How elephants are crucial to cancer research

Over the course of the past few years intensive research has been done on elephants specifically on studying their cells. Elephant’s cells can play an extensive role in advancing cancer research for humans. You may be wondering why is this? How is an elephant’s cell so unique? Well elephants rarely get cancer. This may seem impossible since they weigh tons which means their cells are significantly bigger than a human sized cell, and they should be more prone to getting cancer. In addition, elephants have “hundreds of times the number of cells — and have similarly long natural lifespans — but their cells mutate, become cancerous, and kill them less frequently”. This peculiar trait is being studied by the ACE team, they have given it the name ‘Peto’s Paradox’ named for Richard Peto, a British epidemiologist.” Elephants make multiple copies of their genes, so if a mutation does occur in an elephant’s cell thus becoming cancerous “..instead of reproducing, just kill themselves.”

Researchers now are trying to work with human cells and see if this “cancer-fighting technique” used by elephants could lead to new medical treatments. Peto’s Paradox seems to work on every type of cancer that it was tried on. Which would really cut down on the time and money needed to study every form/type of cancer. If  Peto’s Paradox were to work on human cells on a bigger scale than just the “petri dish” used in this study more time could be devoted to just perfecting this technique in human cells and would for the first time ever be a revolutionary cure for every cancer known to man.  

Protecting Elephants

According to research African forest elephants help fight against climate change. There is a direct correlation between African forest elephant eating patterns and a reduction in carbon emissions released in their ecosystem. “African forest elephants need to eat 5-10 percent of their body weight (about 200-600 pounds) every day. They mostly feed on trees with lower wood density — leaving more room in the forest for the growth of high-wood-density trees that more efficiently absorb carbon in the environment, reported Ahimsa Campos-Arceiz from University of Nottingham.” Sadly, this species faces constant threats from poachers and the ever rising issue of deforestation. It’s essential to protect elephants and their habitats so they don’t go extinct. “[I]f African forest elephants go extinct, above-ground biomass — the organic materials such as trees that live above soil, essential to storing carbon — would decrease by 7 percent in Central Africa’s rainforests. Tropical forests can provide at least 30 percent of the mitigation needed to limit global warming, making their protection vital not only for the elephants’ diets and habitats, but for the planet.”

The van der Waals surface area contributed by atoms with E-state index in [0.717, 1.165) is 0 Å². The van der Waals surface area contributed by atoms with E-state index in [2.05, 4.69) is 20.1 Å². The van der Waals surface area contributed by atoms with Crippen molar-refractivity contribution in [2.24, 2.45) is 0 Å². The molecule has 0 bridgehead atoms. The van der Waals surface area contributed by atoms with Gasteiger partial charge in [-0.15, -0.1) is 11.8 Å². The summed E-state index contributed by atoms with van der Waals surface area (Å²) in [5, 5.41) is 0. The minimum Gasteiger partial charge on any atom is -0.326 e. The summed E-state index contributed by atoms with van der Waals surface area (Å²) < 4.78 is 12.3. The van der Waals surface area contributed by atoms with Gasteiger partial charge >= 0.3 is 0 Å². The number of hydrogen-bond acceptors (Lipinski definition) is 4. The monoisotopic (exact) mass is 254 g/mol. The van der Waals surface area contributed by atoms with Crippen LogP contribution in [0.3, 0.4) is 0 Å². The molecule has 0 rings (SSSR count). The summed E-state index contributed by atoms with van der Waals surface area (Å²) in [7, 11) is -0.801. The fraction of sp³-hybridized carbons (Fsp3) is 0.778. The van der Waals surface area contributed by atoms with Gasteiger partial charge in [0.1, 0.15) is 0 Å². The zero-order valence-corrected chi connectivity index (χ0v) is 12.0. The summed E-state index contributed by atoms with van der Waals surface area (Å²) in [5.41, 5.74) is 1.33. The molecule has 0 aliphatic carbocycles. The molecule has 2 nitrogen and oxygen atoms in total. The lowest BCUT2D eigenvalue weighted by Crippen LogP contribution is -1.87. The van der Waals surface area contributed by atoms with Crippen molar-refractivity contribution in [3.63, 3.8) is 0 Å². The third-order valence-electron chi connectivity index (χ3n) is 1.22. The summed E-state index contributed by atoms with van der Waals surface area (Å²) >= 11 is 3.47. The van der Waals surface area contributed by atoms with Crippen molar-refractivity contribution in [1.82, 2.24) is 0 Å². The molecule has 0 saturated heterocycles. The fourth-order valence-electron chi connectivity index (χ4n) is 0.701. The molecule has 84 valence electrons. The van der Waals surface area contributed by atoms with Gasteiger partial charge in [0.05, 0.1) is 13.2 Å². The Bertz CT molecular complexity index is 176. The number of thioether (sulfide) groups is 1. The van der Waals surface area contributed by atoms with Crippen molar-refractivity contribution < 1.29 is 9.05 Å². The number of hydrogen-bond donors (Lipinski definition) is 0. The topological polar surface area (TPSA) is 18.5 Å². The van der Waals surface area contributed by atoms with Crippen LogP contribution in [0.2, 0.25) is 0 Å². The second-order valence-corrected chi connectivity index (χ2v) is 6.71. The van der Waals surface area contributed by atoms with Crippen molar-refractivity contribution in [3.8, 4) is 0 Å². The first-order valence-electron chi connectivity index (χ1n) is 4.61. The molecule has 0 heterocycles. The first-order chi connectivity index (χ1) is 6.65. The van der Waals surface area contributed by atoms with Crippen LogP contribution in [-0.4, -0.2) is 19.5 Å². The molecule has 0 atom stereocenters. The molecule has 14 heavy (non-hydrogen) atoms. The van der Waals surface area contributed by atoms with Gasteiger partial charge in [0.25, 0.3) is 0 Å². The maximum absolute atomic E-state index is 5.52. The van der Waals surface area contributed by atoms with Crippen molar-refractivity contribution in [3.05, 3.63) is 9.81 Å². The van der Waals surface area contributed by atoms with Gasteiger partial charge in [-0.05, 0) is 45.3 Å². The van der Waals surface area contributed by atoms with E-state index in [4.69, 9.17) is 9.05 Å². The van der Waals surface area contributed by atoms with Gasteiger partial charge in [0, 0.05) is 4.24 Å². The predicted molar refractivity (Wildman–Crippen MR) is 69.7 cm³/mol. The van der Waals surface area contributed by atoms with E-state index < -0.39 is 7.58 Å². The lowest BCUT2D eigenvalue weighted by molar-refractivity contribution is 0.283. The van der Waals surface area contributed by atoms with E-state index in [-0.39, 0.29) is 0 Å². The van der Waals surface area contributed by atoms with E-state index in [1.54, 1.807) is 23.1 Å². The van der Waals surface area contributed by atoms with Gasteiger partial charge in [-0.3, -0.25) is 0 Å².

As mentioned earlier elephants rarely get cancer so if their species die off, so would the key to finding a cure for cancer in humans as many leading scientists believe. Elephants are virtually on the edge of extinction, their disappearance could have far-reaching effects for both public health and cancer research. As a result, scientists are trying to quickly gather as much data as they can while elephants are still here. However not all hope is lost. Conservation International is working hard to protect species such as elephants, the habitat they live in, and to help stabilize climates all around the world.

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